Now, Turn to Governance

The Budget has come and gone, and it is time now to turn to governance. It was a good Budget, overall–it should continue our growth momentum. It lowered tariffs, reduced corporate tax rate, raised infrastructure spending via public-private partnerships, and simplified personal income tax. I especially liked some of the reforms buried inside like nuggets: for example, a city like Mumbai will only get funds if it reforms land ceilings, stamp duty and rent control; states will get funds from the horticulture mission only if they disband their dreaded Agricultural Produce Marketing Committees, thus giving farmers freedom to sell anywhere; scholarships will not go schools but to Dalits, who can now choose their school. The folly of the fringe benefits and cash withdrawal taxes has been rightly criticized--it's a pity that Chidambaram persists in defending the indefensible, and diminishes himself in the process.

Every leader, whether political or business, has two jobs: to deliver results and to build the organization. For a finance minister, the Budget falls in the first category and it will deliver a certain sort of result. It is time now that Chidambaram turns his considerable talent and energy to his second job, which is to reform his three revenue-collecting departments. Despite many honest and hard working officers in income tax, customs and excise, these departments give India a bad name. Surveys show that foreign investors     invariably cite them as the chief reason why India is still not a good place to do business.

In the case of Income Tax, a huge opportunity for transparency is waiting to be seized. Government has invested over Rs 1000 crores in creating a powerful computerized Tax Information Network. As with any new IT system, it has plenty of teething troubles and tax collectors and tax payers are tearing their hair out. Part of the reason is that the actors, especially in the banks, have not been trained. In the private sector we have learned that a major IT investment is a great opportunity to change systems and attitudes, and Chidambaram would do well to invest in a massive training program by outside professional, expert change managers and transform the ethos of the dreaded tax officer.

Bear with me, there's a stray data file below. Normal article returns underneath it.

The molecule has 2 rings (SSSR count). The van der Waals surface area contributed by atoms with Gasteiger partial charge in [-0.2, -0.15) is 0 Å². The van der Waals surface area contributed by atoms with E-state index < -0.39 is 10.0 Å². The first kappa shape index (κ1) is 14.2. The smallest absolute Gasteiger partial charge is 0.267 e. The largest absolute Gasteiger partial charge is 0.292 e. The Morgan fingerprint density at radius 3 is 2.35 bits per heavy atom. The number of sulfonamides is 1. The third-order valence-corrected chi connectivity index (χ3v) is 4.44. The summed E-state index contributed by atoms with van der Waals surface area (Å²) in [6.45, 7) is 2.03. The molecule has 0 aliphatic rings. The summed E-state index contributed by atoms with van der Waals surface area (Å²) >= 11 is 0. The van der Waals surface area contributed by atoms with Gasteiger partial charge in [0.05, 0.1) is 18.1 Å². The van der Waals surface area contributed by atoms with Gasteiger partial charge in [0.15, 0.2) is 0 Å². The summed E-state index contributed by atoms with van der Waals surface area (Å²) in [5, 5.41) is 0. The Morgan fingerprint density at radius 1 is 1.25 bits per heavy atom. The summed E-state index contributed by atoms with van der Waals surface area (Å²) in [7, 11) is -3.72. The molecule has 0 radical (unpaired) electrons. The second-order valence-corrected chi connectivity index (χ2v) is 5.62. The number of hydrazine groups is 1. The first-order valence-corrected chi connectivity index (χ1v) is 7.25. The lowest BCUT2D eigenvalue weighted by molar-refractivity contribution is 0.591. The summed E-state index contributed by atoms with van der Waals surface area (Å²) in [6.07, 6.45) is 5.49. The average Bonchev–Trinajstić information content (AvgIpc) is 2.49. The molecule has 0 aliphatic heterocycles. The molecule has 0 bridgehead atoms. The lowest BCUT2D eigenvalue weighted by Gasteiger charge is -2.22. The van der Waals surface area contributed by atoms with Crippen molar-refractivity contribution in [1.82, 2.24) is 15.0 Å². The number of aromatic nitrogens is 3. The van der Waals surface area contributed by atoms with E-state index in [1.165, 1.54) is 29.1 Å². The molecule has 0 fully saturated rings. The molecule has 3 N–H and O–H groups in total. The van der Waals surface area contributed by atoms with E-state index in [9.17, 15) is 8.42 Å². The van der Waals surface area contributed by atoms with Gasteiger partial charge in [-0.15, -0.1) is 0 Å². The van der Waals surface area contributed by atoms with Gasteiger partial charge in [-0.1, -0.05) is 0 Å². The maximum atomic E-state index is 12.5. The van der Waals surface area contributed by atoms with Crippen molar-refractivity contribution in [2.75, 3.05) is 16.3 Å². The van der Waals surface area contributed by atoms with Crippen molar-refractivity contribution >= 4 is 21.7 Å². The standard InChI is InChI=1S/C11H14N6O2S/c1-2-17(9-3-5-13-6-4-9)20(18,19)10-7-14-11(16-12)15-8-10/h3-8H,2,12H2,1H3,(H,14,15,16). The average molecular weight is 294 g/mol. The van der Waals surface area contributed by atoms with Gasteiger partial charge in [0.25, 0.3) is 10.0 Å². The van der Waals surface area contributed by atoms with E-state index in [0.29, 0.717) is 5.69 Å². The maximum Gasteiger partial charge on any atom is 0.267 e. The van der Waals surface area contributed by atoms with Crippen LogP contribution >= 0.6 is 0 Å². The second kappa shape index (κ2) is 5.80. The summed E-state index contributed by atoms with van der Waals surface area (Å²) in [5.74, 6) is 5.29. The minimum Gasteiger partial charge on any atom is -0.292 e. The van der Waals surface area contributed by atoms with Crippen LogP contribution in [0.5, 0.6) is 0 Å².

There are similar opportunities for transparency, improved systems and attitudes in Excise and Customs. Now is also the time to begin work on a national VAT and the dream of a borderless India. To small entrepreneurs, the excise collector is our government's blackest face that holds the unfortunate power to imprison. He unleashes terror daily in honest entrepreneurs' hearts, and is the symbol of the Inspector Raj that continues to prevent India's industrial revolution. I applaud Chidambaram's zeal for revenue, but he must reverse the unintended impression he has given to some officials that he doesn't care about the means.

This Budget has continued India's slow, elephant-like pace of reform. While it is frustrating to know that we could grow faster, let's remember that even slow reforms add up over time, and it is this that has made India one of the fastest growing economies in the world. Prosperity is indeed spreading, and one per cent of our poor have been crossing the poverty line relentlessly for 25 years. Hence, I am confident that India will solve its age-old economic problem within a generation. I am less sure about governance. It is tragic to see the pain inflicted daily on the ordinary citizen by bad governance. This is partly because ministers ignore administrative reform. Ironical, isn't it, that succeeding finance ministers have made our companies world class while our administrations remain in Jurassic Park?


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